Issues in existing leases
There are many instances where landlords ask us at Hoffman Realty to take over the management of a property, and when we do, we are surprised to see problems in their leases. We would like to share what we have learned about the rental agreement, so you can be sure you don’t make the same mistakes. Every lease has standard terms. You have to make sure you mention the parties, the property, the amount of rent and the security deposit. Make sure when you reference the security deposit, you also name where the deposit will be held. In addition to these standard things, you have to watch for other elements in your rental agreement. Please make sure you do not make these following four errors that we have seen in so many of the leases we take over.
Make sure it’s a Florida lease:
We had one particular landlord using a California lease. None of the referenced laws that were mentioned would be legal in Florida. Your lease has to be applicable to the state your property is in.
Make sure the clauses are legally enforceable. You can write anything you want into your lease, but if there is no law to enforce that clause, it isn’t going to do you much good. We have seen landlords try to use terms such as “liquidated damages,” which means that if a tenant does a particular thing, he forfeits his deposit. You might be surprised to learn that not only is that unenforceable, you can also get sued for trying to enforce it in Florida.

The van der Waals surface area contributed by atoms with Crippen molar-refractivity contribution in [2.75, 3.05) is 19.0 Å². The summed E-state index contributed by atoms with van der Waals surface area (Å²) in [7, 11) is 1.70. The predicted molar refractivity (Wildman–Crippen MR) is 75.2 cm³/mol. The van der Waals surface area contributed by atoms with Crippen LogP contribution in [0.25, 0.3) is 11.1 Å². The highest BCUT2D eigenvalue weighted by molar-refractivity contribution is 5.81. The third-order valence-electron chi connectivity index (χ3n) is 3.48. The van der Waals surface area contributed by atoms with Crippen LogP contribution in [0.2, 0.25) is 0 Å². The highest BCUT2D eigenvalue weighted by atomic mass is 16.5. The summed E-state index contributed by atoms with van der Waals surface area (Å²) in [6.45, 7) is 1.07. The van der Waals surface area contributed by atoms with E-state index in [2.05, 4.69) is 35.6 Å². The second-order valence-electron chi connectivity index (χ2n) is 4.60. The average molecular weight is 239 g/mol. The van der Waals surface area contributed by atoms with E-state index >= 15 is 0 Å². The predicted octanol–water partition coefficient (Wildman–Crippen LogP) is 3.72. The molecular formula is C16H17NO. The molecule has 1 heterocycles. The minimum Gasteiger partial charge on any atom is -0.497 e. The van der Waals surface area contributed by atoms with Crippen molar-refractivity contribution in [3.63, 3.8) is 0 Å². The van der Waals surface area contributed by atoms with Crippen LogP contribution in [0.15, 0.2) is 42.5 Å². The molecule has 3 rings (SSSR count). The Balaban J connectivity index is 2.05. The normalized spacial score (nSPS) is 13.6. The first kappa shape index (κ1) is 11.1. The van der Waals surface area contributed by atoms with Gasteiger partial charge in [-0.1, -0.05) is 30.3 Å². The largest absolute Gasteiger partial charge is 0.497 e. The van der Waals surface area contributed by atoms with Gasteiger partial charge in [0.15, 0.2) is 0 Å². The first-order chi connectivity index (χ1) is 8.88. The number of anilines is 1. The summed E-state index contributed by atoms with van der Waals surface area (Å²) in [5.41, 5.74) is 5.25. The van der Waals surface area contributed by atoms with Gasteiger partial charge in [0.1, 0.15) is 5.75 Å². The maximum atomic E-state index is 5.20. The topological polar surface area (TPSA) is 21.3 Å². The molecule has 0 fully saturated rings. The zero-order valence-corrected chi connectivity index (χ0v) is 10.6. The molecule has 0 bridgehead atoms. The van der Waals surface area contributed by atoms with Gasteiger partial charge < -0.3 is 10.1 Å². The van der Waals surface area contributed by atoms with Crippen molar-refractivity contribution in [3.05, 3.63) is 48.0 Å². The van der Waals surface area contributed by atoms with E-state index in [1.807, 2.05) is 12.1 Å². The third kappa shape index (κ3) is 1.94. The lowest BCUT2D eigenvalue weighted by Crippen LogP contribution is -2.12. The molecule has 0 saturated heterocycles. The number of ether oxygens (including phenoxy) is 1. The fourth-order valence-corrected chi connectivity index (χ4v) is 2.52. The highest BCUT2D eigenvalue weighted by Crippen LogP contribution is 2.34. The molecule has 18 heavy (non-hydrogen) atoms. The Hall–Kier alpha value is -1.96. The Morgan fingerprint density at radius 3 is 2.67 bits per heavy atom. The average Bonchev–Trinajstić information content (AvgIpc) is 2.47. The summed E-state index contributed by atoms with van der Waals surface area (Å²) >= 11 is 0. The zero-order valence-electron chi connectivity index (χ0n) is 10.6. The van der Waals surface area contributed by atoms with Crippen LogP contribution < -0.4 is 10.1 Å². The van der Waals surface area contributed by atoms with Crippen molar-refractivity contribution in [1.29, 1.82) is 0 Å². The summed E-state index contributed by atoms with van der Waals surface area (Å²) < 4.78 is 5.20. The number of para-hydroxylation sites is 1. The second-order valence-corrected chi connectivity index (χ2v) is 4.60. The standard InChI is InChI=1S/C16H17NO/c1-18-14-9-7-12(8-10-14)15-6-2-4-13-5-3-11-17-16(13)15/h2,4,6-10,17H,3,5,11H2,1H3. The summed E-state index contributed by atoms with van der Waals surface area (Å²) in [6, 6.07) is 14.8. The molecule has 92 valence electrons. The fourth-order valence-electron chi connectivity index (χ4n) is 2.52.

All adult occupants must be named as tenants:
Anyone who is 18 years old or older must be listed as a tenant in the rental agreement. We have taken over leases for landlords who have had trouble evicting people from the property because those individuals are living there, but not listed on the lease. Make sure every adult is on the lease and signs it.
Make sure there is an abandoned property clause. When your tenant moves out, you do not want to be stuck storing, at your expense, the abandoned property they leave behind.
Please remember that our advice comes from our experience as professional property managers. If you need legal advice, you should talk to a qualified attorney. If you have any questions about this blog, or how to make sure everything in your rental agreement is included, contact us or give us a call if we can answer any questions at (813) 875-7474.